Each Faith Enhances the Other
The question strikes me as being, at its conclusion, overly heavy-handed—“true to the laws of the God of Abraham”!
If the question were simply worded — “Can a Christian, Muslim or Jew embrace eastern spiritual practices…and remain true to their respective religious traditions?” — I could answer simply, “Why, yes, certainly!”
Plenty of Christians and Jews have embraced or, at least, employed eastern spiritual practices and these latter practices have enhanced the experience of their own personal faith traditions, not upset, or debased, or distorted them.
The overall health benefits of yoga are well known. Buddhist meditative exercises I believe can help one to better experience and put into practice certain principles and virtues whether they be Christian, Muslim or Jewish.
The contemplative and activist, Thomas Merton, knew this and it is confirmed in his Asian Journals. Sylvia Boorstein, whose book That’s Funny, You Don’t Look Buddhist: On Being a Faithful Jew and a Passionate Buddhist, traces her spiritual journey from Judaism to Buddhism and back again to a stronger Judaism, knows it.
And the Dalai Lama often advises that people of all faiths should feel free to use Buddhist meditative techniques without leaving their own traditions. In other words, Buddhist meditation has the potential to enhance one’s spiritual practice whatever that central practice is.
There is a fairly long-standing Christian-Buddhist Dialogue. One of its representatives, Reuben Habito, author of Living Zen, Loving God, has been called “an authentic practitioner of both Christianity and Zen.” Born in the Philippines, Habito studied as a Jesuit priest in Japan and then trained under a renowned Zen master. His book, while aimed at Christians, discusses the many commonalities he sees between the two religions and suggests that his Zen practice helped him to expand his experience of Christ.
Vietnamese Buddhist teacher Thich Nhat Hanh has counseled that we “ought not to be idolatrous about or bound to any doctrine, theory or ideology, even Buddhist ones. All systems of thought are guiding means; they are not absolute truth.”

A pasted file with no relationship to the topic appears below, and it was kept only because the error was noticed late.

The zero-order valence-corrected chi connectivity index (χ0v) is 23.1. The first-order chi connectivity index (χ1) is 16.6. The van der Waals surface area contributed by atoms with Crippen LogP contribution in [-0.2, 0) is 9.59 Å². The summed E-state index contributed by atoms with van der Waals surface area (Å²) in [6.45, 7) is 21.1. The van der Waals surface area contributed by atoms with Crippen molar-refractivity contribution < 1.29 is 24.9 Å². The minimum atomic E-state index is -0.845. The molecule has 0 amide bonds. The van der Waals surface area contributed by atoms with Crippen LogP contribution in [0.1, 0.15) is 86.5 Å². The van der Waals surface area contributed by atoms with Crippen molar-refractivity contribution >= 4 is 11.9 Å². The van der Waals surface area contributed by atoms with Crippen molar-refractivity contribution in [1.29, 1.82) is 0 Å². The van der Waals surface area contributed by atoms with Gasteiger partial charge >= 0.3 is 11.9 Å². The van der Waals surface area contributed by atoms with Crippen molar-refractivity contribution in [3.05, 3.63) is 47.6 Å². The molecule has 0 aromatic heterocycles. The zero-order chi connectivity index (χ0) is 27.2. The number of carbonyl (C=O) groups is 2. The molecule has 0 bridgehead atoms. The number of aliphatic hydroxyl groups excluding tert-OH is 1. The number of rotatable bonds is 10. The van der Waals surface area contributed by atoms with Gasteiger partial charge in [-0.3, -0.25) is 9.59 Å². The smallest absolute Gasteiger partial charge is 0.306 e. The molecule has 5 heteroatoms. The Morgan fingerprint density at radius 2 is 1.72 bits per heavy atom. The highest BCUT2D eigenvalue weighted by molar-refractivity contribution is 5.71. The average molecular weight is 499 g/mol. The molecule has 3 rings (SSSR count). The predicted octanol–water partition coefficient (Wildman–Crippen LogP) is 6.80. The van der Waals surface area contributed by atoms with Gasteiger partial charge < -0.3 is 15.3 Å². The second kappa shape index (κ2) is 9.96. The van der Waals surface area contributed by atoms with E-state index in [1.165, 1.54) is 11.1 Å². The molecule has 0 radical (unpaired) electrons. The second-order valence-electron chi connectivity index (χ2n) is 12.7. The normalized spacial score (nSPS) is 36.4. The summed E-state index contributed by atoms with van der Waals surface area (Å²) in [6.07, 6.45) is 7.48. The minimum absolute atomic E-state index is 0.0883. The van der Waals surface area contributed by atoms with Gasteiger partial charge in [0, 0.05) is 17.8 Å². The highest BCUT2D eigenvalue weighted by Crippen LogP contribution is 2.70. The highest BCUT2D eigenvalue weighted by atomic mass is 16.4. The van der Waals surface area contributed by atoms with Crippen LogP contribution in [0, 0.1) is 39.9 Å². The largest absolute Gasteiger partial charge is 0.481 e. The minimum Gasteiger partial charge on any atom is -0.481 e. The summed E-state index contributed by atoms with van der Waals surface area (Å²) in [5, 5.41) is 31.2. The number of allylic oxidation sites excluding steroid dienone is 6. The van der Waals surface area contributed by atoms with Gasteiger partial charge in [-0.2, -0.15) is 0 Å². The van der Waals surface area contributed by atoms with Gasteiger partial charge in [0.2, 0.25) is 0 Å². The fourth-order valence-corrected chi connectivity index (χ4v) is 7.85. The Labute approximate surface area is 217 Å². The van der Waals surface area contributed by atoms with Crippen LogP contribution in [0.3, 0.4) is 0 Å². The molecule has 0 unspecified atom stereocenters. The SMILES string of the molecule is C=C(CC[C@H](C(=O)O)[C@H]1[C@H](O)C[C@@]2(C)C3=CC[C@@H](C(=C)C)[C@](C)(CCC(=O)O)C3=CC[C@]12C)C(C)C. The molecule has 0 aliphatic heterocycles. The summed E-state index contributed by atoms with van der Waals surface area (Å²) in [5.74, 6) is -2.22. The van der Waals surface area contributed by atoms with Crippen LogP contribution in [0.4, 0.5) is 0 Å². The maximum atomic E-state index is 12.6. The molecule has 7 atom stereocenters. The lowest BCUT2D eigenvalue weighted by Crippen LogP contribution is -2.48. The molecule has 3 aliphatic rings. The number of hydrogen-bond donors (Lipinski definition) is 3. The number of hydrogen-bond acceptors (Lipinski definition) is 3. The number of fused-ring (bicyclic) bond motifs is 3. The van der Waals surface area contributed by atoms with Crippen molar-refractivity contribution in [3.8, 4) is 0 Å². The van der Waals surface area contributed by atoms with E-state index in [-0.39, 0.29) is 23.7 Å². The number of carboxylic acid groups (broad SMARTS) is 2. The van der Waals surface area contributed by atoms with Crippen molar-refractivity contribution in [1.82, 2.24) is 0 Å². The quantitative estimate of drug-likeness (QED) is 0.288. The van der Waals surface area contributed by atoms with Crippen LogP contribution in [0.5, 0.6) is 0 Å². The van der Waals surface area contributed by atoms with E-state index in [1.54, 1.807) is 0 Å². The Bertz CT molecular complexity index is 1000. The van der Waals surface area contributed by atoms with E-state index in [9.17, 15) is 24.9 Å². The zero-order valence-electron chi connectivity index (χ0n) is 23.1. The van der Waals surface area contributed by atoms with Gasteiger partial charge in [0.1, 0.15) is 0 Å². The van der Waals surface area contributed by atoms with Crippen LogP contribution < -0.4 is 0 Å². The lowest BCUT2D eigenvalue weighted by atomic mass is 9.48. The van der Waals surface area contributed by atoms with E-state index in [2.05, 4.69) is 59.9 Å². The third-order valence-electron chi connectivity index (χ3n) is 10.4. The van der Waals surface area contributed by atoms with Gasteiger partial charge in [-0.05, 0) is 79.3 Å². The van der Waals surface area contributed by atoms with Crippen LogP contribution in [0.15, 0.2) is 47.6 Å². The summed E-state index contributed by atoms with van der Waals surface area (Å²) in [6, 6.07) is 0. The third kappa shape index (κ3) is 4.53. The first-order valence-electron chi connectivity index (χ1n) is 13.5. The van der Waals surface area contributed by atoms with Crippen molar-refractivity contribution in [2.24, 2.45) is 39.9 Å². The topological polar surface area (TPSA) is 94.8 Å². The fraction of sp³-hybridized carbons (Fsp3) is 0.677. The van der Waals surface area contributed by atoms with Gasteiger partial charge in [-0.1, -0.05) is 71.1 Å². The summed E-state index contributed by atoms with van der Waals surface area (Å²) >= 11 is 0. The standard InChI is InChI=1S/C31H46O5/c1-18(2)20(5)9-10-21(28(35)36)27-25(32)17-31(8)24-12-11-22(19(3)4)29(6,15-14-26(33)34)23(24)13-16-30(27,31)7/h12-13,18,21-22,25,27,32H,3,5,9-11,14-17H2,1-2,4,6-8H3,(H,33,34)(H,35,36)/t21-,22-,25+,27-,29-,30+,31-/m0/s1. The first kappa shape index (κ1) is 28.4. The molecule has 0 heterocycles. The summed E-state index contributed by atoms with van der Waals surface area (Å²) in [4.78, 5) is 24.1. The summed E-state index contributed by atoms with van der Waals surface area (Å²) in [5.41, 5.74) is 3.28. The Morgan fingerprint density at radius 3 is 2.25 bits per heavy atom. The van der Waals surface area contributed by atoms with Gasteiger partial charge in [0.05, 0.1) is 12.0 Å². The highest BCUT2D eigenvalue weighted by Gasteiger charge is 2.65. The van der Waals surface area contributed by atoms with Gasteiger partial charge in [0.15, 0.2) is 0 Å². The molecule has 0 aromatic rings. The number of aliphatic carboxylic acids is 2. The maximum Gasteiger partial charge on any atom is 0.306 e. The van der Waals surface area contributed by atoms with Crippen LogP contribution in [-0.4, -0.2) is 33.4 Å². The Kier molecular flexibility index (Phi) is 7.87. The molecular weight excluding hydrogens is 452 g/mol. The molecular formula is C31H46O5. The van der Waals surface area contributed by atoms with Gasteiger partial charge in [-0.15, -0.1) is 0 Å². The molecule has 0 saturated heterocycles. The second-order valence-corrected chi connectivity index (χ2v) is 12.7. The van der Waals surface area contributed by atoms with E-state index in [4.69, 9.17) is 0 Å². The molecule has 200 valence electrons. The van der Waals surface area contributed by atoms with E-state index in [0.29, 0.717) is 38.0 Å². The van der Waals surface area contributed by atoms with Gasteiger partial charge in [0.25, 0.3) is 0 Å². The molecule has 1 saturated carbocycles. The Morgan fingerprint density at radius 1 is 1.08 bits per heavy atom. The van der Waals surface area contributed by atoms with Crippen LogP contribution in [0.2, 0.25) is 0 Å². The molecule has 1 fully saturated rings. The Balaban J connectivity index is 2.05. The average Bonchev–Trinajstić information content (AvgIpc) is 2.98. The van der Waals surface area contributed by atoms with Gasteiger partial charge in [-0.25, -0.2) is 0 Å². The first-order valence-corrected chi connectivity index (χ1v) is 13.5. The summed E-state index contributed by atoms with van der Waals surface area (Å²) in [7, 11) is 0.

And, again, the current Dalai Lama has said in Many Ways to Nirvana: Reflections and Advice on Right Living, that “a sense of caring, commitment, discipline, oneness with humanity—these are very relevant in today’s world.
I call this secular ethics, and this is the first level to counter negative emotions. The second level in this connection is taught by all major religious traditions, whether Christian or Muslim or Jewish or Hindu. They all carry the message of love, compassion, forgiveness, tolerance, contentment, and discipline.”
Rather than use this On Faith forum about religious dialogue as fuel for political arguments or conflicts, wouldn’t it be better to use it to discuss our common spiritual ground?
It seems to me that we have come full circle. We began this blogging project wanting to instigate and encourage dialogue among different voices and faith communities. Many of the commenters on those blogs have been angry ones, unwilling actually to engage in dialogue and seemingly unable to hear another side/view. Were all parties listeners as well as negative debaters and cynics (though there were a number of hopeful and helpful responses to be sure) we might have accomplished so much more.
If none of what I have said above moves you, we might consider this: a young African American woman once told me that she thought of Christian prayer as “asking something of/from God” while she could see that Buddhist meditation offered “the means to hear His answer.” Makes good sense to me.
We Must…Become as Empty Vessels
Many people — often people who consider themselves to be quite “religious” — believe that they have a monopoly on truth. Such a belief, however, can clearly be seen to limit one’s flexibility and ability to learn.
It greatly hampers even the possiblity for one to listen deeply to what is being said. Without such listening capability, no genuine dialogue can be had or progress made. A closed mind cannot open to hear another opinion. The late Zen master Shunryu Suzuki once said, “In the beginner’s mind there are many possibilities; in the expert’s mind there are few.” An “expert” believes (s)he already has the answers; why, then, listen to other views? But we would be better served to consider ourselves “beginners,” that is, with something more to learn. In fact, such a beginner’s attitude is a desideratum for learning anything at all.
No real benefit can derive from having made up one’s mind before a dialogue even begins, though I recognize how much easier this is “said than done.” We usually listen only to hear our own opinions echoed. Not hearing that, we don’t hear anything at all.
In order to engage in meaningful dialogue we must come to the table respecting all participants equally and then we must do something that is quite difficult indeed: we must ourselves become as empty vessels, ready and available to receive. If we can’t do this, we might as well not enter into discussion at all. To do so is only pretense.